Mark Mays has already warned his employees that whether the deal goes through or not, there will be many changes ahead for them. Again!

So I ask, what's new?

On the radio side the poor people of Clear Channel have lived through the Randy Michaels era, John Hogan's stewardship and now the prospect of not knowing what the future may hold for them one more time. More change? That's all they've had at radio's&hellip

YouTube Fight Is Viacom’s Iraq

It's just traditional media companies being traditional media companies.

Viacom and its subsidiaries like CBS, Comedy Central, etc are simply acting like Universal's NBC and Disney's ABC. They have "Seen-us envy" -- that disease that has old media companies becoming paranoid because the audience gets to see their content, they even get paid, but they can't control the distribution.

So, Viacom let the other shoe drop yesterday in Federal Court suing Google over YouTube for more than $1 billion in damages. This suit makes Clear Channel look like a nickel and dime litigator. Viacom is becoming the new Clear Channel while&hellip

What If Radio Got Tough With The Record Industry

An Unlikely scenario

Right now the ever weakening record labels are sticking it to broadcast radio. And some of those bullies over there in terrestrial radio are just taking it.

There is growing evidence the music business is looking to charge AM and FM stations flat fees for permission to play their music. The CRB has already dealt a blow to the fledgling Internet radio business by jacking up royalty payments beyond which most operators can afford to remain in business.

Let me get this straight. Isn't this biting the hand that feeds them. I mean, what is the record business without radio? Most record sales are&hellip

A Royal(ty) Screwing

Kurt Hanson in his March 9th edition of RAIN quotes Beta News as saying that ""CRB rates would make SoundExchange a '$2.3 billion per year business'" and "based on the CRB's royalty rates for 2006, AOL Radio is expected to receive a royalty bill for last year for about $23.7 million...".

It gets worse:
"On a per-listener scale, broadcast radio stations paid $1.56 per listener on average during 2006; and in 2010, that figure rises to $1.94 per listener. BetaNews estimates that Internet radio sites, by contrast, will&hellip

The Advantages of Disadvantages

The FCC and your elected officials are responsible for the current sorry state of the broadcasting business. Wall Street distracts us. Steve Jobs attracts us. And Congress, the enabler of many of today's problems for broadcast media whacks us.

Congress passed the Telecommunications Act of 1996 tacking on radio consolidation before the final vote. Congress in its infinite wisdom (or lack of it, thereof) developed the template of growth for the radio industry. A few owners own virtually everything worth owning. It created Clear Channel, the Clear Channel clones and made it impossible for small owners not to sell out to the&hellip

Pardon Clear Channel?

With all the talk about a possible presidential pardon for Scooter Libby, I got to thinking whether the radio industry should consider pardoning Clear Channel -- not for high crimes and misdemeanors because there has never been evidence such acts were committed but for blowing consolidation.

Some members of the jury have come out in favor of the president pardoning Libby even though they just convicted the aide to Vice President Cheney. Since they can find it in their hearts to forgive Libby, can radio forgive Clear Channel?

Can its employees see it in their hearts to let go of the fact that Lowry and Mark Mays could have&hellip

HD Radio Wal-Mart Style

The radio industry is all excited about a just-announced decision by Wal-Mart to sell "affordable" HD radios. Bruce Beasley quoted in Inside Radio said Tuesday, "Wal-Mart doesn't pick up on too many bad products to sell."

Unfortunately, HD radio is one of the not "too many".

HD's time has come and gone with the radio industry fighting forever on which system to adopt. HD might have been neat in the early 90's, for instance, when radio had no competition and MTV was the only minor distraction.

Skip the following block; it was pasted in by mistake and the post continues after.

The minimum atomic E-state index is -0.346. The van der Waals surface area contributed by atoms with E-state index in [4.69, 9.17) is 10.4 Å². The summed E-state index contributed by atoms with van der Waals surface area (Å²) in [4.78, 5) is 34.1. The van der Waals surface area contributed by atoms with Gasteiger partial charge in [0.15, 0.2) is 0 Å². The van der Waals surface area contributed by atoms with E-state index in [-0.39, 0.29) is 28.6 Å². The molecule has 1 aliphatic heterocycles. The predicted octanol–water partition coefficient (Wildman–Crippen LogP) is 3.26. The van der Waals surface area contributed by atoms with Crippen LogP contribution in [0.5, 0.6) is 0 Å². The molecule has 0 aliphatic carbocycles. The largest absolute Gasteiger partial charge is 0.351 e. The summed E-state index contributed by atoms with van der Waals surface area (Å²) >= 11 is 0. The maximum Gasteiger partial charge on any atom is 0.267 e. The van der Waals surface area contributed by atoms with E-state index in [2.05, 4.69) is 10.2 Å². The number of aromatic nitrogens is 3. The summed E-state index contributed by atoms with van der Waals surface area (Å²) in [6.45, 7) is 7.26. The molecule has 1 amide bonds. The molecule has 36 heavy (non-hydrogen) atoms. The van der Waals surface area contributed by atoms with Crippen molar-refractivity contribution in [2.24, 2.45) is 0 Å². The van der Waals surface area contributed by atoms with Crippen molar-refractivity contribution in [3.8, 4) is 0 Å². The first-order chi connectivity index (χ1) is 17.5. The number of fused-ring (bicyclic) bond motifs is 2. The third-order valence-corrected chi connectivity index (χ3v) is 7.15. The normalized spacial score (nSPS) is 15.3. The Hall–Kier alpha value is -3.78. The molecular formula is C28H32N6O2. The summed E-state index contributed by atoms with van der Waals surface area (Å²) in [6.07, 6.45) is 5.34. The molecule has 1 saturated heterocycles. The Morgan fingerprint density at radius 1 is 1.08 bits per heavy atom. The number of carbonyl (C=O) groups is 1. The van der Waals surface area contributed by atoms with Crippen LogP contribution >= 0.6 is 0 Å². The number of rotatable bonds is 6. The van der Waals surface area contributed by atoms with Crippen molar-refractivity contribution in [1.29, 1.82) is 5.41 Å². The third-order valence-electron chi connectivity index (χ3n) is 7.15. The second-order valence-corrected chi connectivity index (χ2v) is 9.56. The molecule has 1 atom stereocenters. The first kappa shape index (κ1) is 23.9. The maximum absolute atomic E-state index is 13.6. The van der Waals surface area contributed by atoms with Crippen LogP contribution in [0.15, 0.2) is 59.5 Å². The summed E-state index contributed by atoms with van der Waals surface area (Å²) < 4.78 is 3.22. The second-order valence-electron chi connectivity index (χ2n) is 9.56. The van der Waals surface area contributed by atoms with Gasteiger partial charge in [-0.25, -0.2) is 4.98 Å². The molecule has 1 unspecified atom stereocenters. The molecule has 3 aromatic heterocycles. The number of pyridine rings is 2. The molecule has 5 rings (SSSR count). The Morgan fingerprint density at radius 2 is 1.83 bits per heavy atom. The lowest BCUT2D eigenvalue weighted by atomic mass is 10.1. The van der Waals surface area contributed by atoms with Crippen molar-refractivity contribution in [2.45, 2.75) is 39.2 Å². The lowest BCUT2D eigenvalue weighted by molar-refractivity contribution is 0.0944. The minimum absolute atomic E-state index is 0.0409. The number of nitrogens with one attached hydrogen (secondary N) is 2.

And, the price of an HD radio is too steep.

Nobody needs one because the content on the sub-channels is weak. The&hellip

The Hypocrisy of The Payola Settlement

Four of the six largest radio consolidators have settled with the FCC over alleged payola practices according to the Associated Press. That means Entercom pays $4 million. Clear Channel $3.5 million. CBS $3 million and Citadel $2 million. Previously New York Attorney General Eliot Spitzer collected $30 million from the big four record labels and another $6.25 million from CBS and Entercom. Spitzer has been critical of the FCC for doing nothing.

But early reaction to the deal seems to be positive. I wish I&hellip

The Empire Strikes Out

"Houston, we may not have a problem after all. We just signed a contract for People Meter ratings in Philadelphia and we've now returned to the Mother Ship as a big believer. Over."

"Roger, Evil Empire. Welcome back."

That's how I imagine a conversation between Unclear Channel and Arbitron Mission Control which has launched portable audience measurement in Philadelphia and is doing the same thing in Houston.

Unclear Channel has finally decided to get on board the People Meter Love Train in Philadelphia -- this after refusing to even allow Arbitron to install an encoder on their stations' signals so that more&hellip

Google Eyes

I just read that CBS has hired away a Google executive as its new CMO for the interactive division. The article, which appeared in Online Media Daily even went so far as to point to this as "another sign that CBS is serious about becoming a digital media powerhouse".

Oh really?

It seems to me like a bad case of -- let's call it -- Google eyes on the part of traditional media.

Google, the well-run interactive media giant, has taken on everyone and won -- so far at least. And where they came up short,&hellip

Curse Of The Control Freaks

Perhaps you've heard about the new plan Fox has come up with that will allow its TV affiliates to make Fox programming available in their DMA on local broadband. The affiliates either charge the viewer a fee or use pre-roll revenue which is then split 50/5o down the middle with Fox. Such a deal!

This is just the latest in a series of moves by traditional media to take back its power to control the distribution channels for programming and product. It sounds like a great deal for everyone all around. Or is it?

One view is that traditional media&hellip